As mentioned before, even the Roman account of the events admit irregularities in the way Servius Tullius became king. He essentially tricked the people when he kept pretending the late Tarquinius Priscus survived the assassination. He was not elected to the office but seized the power. Roman historians pardon him for doing so, explaining that he did all that in good faith and basically didn’t have any reasonable alternative. If he hadn’t done that, the throne would have been usurped by Tarquin’s assassins.
The Etruscan account implies a more violent transition of power. If Servius and Mastarna are indeed the same person, then at some point he emerged in Rome with an armed band and assumed the royal power. It is hard to say how violent the transition might have been, but we cannot rule out a serious attack on the city. After all, Servius/Mastarna was very likely a skilled warrior who might have held an important military post in the Roman army before. Even after he became king, he is sometimes credited by reforming the Roman military and introducing new military tactics to the Roman army – the hoplite warfare, widely used by the Greeks and Etruscans.
Interestingly enough, this might not be the only time when an Etruscan conqueror took control of Rome after the demise of king Tarquinius. Because after Servius Tullius was overthrown by Tarquinius Superbus, and this younger Tarquinius was overthrown too by the Roman patricians, another Etruscan prince, Lars Porsena of Clusium, apparently held the city for some time. Despite the fact, that the Roman sources often stridently claimed he abandoned the siege after being impressed by the gallantry and resolution of the Romans, in reality, Porsena very likely conquered the city. History repeating itself with two situations of such similarity in such a short period tempted the scholars to identify Servius Tullius/Mastarna with Porsena. The proponents of this theory didn’t succeed to produce sufficient evidence for this identification and modern scholars mostly abandoned it.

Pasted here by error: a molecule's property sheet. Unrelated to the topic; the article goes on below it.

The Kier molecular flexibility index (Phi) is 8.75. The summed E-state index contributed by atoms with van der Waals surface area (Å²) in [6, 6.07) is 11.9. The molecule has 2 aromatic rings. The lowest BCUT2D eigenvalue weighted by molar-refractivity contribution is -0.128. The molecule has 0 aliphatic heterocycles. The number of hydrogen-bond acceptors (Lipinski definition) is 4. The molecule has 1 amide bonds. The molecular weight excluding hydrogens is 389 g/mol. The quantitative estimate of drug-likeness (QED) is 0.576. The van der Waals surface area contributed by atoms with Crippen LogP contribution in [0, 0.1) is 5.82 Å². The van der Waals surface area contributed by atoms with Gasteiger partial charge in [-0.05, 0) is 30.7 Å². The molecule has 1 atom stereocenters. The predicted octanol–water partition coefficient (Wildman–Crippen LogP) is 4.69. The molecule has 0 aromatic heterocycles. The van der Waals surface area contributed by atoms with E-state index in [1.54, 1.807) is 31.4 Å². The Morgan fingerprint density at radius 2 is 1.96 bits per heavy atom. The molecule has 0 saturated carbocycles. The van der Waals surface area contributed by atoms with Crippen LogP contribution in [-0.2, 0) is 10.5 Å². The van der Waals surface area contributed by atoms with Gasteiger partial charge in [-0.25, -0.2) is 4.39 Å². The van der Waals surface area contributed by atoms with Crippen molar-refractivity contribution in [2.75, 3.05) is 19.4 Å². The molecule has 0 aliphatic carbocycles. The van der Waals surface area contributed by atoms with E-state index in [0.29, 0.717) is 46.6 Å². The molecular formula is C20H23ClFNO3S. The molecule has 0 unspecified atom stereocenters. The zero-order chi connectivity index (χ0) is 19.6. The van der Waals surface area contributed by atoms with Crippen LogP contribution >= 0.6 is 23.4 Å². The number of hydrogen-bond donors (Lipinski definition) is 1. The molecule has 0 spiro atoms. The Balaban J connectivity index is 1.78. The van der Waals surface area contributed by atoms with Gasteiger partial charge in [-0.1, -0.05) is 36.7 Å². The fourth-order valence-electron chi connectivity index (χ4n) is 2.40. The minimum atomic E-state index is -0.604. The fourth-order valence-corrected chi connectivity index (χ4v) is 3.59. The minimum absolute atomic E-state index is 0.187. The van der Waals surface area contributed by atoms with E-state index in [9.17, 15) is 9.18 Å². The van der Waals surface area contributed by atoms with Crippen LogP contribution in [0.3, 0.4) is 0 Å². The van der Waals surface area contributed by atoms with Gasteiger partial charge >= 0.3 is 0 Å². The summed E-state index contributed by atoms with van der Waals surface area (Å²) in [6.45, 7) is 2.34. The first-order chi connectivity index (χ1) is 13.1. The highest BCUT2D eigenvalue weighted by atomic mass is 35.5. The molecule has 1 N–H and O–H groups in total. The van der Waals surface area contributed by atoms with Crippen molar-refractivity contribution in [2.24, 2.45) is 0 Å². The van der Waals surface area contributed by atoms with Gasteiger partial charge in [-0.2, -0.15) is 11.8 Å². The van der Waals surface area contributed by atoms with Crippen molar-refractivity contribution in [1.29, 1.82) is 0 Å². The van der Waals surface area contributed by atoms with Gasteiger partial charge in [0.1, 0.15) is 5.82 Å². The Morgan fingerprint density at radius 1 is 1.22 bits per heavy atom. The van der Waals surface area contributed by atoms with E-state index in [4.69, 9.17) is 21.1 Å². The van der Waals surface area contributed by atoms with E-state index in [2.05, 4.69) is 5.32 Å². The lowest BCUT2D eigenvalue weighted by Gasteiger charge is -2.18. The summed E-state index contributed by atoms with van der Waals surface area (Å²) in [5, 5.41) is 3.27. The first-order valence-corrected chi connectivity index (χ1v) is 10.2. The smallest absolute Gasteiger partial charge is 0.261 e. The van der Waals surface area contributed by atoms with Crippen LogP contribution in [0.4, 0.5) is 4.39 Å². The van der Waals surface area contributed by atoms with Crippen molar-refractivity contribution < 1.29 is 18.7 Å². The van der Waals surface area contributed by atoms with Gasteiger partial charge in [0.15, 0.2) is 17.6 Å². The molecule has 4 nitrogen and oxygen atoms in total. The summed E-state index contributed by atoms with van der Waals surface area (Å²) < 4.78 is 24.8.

In the current state of knowledge, it seems impossible to determine what really happened. Did Servius Tullius even exist? Was he the same guy as Mastarna? Did he conquer Rome violently? We are left with the opportunity to make an educated guess and wait. From what we know now, it seems likely that Servius Tullius really was Mastarna and Rome fell into the hands of this Etruscan band leader. Maybe someday a piece of new evidence will resurface and one can then finally say with certainty who the famous Servius Tullius really was.
Livy – Ad Urbe Condita Libri
Cassius Dio – Roman History
Marcus Junianus Justinus - Epitome of the Philippic History of Pompeius Trogus
Dionysius of Halicarnassus - The Roman Antiquities
Rudi Thomsen – King Servius Tullius
T.J. Cornell – The Beginnings of Rome